Usher Confessions Review

Album. Released 2004.  

BBC Review

Showcasing Usher's maturity from teen pop star to a singer of considerable substance.

Jack Smith 2002

If you believe the tabloid press, Usher Raymond has one mighty libido.

He told the Sun: "I'm a sexaholic. I'm addicted to sex. I am a man with strong needs. It's impossible for me to be in a relationship. At least while I'm still young." This may go some way to explain his recent parting with Rozonda Thomas from TLC after three years together. It also begs the question: how many of the tracks on his fourth long-player were written with her in mind?

It's a proven fact that sex sells; just look at Janet Jackson's coverage following her Super Bowl 'boob'! The recent media frenzy surrounding Usher's exploits has more than paid dividends, helping to propel him to the top of the UK singles and album charts.

The album opens with the first single Yeah, featuring Ludacris, and from there on presents the listener with a plethora of potential singles. There's meaty hip-grinding licks on Caught Up, and a funky 70s rub on both Throwback (complete with loops and backing vocal samples from Dionne Warwick) and the Harold Melvin-sampling Take Your Hand.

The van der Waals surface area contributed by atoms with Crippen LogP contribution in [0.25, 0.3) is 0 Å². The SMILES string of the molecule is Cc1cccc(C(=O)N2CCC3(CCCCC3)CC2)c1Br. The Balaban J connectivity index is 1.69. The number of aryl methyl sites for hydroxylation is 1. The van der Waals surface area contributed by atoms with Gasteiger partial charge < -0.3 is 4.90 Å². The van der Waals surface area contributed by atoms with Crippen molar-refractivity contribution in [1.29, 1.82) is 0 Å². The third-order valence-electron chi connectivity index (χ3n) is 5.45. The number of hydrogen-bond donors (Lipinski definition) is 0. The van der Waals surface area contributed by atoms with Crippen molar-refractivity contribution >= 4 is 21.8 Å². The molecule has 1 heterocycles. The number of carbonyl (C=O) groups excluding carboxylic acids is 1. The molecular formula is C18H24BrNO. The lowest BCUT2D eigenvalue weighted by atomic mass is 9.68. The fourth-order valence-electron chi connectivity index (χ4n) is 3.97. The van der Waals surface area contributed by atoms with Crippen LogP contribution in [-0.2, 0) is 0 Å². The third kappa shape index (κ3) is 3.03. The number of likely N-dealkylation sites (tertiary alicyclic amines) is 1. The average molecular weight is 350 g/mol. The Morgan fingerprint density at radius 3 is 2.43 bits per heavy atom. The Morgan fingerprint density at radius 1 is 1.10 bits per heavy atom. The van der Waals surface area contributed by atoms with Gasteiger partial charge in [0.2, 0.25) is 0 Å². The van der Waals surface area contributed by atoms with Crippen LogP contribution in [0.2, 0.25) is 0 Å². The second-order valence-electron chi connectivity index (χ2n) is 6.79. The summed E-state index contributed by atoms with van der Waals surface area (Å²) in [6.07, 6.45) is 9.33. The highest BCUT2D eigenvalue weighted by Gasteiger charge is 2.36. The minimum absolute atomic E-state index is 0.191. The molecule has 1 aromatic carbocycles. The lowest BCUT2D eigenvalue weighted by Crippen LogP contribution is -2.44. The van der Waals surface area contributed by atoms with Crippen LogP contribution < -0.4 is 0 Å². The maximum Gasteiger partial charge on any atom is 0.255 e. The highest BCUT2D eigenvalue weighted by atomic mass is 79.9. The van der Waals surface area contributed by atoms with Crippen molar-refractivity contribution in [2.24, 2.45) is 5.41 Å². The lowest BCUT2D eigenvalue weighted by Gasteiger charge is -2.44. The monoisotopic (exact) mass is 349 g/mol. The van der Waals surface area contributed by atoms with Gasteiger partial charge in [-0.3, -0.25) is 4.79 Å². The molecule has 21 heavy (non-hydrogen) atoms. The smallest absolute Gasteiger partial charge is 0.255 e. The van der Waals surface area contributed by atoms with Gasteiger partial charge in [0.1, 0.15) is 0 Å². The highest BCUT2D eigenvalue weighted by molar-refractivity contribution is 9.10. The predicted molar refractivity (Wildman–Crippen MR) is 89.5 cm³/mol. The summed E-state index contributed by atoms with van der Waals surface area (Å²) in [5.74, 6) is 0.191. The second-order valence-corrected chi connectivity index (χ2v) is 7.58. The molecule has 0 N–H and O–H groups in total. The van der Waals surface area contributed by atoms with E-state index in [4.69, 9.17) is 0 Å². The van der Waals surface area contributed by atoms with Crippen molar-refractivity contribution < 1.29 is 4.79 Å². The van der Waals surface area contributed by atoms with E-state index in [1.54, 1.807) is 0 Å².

As the title implies, this is an autobiographical album, and the lyrics see him glide from the sexually charged (That's What It's Made For and Can U Handle It?) to the almost embarassingly personal. On Confessions Part II he tells his lover, "I'm having a baby by a woman I barely even know," while Truth Hurts may well have significant meaning to Ms Thomas. Is it mere theatre or is he really putting his cards on the table?

Ultimately it doesn't matter. The jury is in and the record-buying public has voted with their hard-earned cash. It's scary to think that it's now 10 years since the 14-year-old first made his mark on the RnB scene. Yet four albums later, in the wake of multi-platinum sales, he's matured from a teen pop star to a sultry singer of considerable substance.

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